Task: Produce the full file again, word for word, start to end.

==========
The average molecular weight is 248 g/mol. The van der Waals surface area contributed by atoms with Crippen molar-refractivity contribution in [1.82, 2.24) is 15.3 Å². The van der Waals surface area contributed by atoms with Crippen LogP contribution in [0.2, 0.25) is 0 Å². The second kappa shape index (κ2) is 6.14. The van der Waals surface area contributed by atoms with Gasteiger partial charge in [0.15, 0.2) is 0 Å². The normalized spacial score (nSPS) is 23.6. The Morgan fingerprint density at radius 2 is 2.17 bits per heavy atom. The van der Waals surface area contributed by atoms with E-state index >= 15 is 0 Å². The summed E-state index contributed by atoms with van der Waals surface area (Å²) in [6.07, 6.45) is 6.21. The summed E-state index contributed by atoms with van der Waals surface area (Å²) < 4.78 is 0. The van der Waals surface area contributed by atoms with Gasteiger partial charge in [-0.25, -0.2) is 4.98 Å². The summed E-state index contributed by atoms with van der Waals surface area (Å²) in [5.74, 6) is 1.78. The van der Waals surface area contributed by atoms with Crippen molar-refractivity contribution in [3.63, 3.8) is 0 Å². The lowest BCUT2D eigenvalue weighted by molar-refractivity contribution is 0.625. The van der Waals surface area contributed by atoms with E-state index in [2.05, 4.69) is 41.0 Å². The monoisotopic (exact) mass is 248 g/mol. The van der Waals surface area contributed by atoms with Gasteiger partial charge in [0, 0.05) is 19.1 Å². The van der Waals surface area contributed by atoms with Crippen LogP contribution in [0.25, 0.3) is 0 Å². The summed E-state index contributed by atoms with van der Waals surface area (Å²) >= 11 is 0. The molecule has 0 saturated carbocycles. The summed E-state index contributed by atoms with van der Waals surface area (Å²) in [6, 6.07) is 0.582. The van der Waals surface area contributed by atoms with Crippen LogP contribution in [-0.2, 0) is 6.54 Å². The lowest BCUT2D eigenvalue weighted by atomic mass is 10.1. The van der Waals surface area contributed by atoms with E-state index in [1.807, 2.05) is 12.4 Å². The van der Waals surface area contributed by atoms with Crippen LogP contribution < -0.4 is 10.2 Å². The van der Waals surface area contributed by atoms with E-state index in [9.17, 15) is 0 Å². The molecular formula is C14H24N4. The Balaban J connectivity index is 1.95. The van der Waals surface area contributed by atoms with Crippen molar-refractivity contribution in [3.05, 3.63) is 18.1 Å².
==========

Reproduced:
The average molecular weight is 248 g/mol. The van der Waals surface area contributed by atoms with Crippen molar-refractivity contribution in [1.82, 2.24) is 15.3 Å². The van der Waals surface area contributed by atoms with Crippen LogP contribution in [0.2, 0.25) is 0 Å². The second kappa shape index (κ2) is 6.14. The van der Waals surface area contributed by atoms with Gasteiger partial charge in [0.15, 0.2) is 0 Å². The normalized spacial score (nSPS) is 23.6. The Morgan fingerprint density at radius 2 is 2.17 bits per heavy atom. The van der Waals surface area contributed by atoms with E-state index >= 15 is 0 Å². The summed E-state index contributed by atoms with van der Waals surface area (Å²) in [6.07, 6.45) is 6.21. The summed E-state index contributed by atoms with van der Waals surface area (Å²) < 4.78 is 0. The van der Waals surface area contributed by atoms with Gasteiger partial charge in [-0.25, -0.2) is 4.98 Å². The summed E-state index contributed by atoms with van der Waals surface area (Å²) in [5.74, 6) is 1.78. The van der Waals surface area contributed by atoms with Crippen molar-refractivity contribution in [3.63, 3.8) is 0 Å². The lowest BCUT2D eigenvalue weighted by molar-refractivity contribution is 0.625. The van der Waals surface area contributed by atoms with E-state index in [2.05, 4.69) is 41.0 Å². The monoisotopic (exact) mass is 248 g/mol. The van der Waals surface area contributed by atoms with Gasteiger partial charge in [0, 0.05) is 19.1 Å². The van der Waals surface area contributed by atoms with Crippen LogP contribution in [0.25, 0.3) is 0 Å². The summed E-state index contributed by atoms with van der Waals surface area (Å²) >= 11 is 0. The molecule has 0 saturated carbocycles. The summed E-state index contributed by atoms with van der Waals surface area (Å²) in [6, 6.07) is 0.582. The van der Waals surface area contributed by atoms with Crippen LogP contribution in [-0.2, 0) is 6.54 Å². The lowest BCUT2D eigenvalue weighted by atomic mass is 10.1. The van der Waals surface area contributed by atoms with E-state index in [1.807, 2.05) is 12.4 Å². The van der Waals surface area contributed by atoms with Crippen LogP contribution < -0.4 is 10.2 Å². The van der Waals surface area contributed by atoms with E-state index in [9.17, 15) is 0 Å². The molecular formula is C14H24N4. The Balaban J connectivity index is 1.95. The van der Waals surface area contributed by atoms with Crippen molar-refractivity contribution in [3.05, 3.63) is 18.1 Å².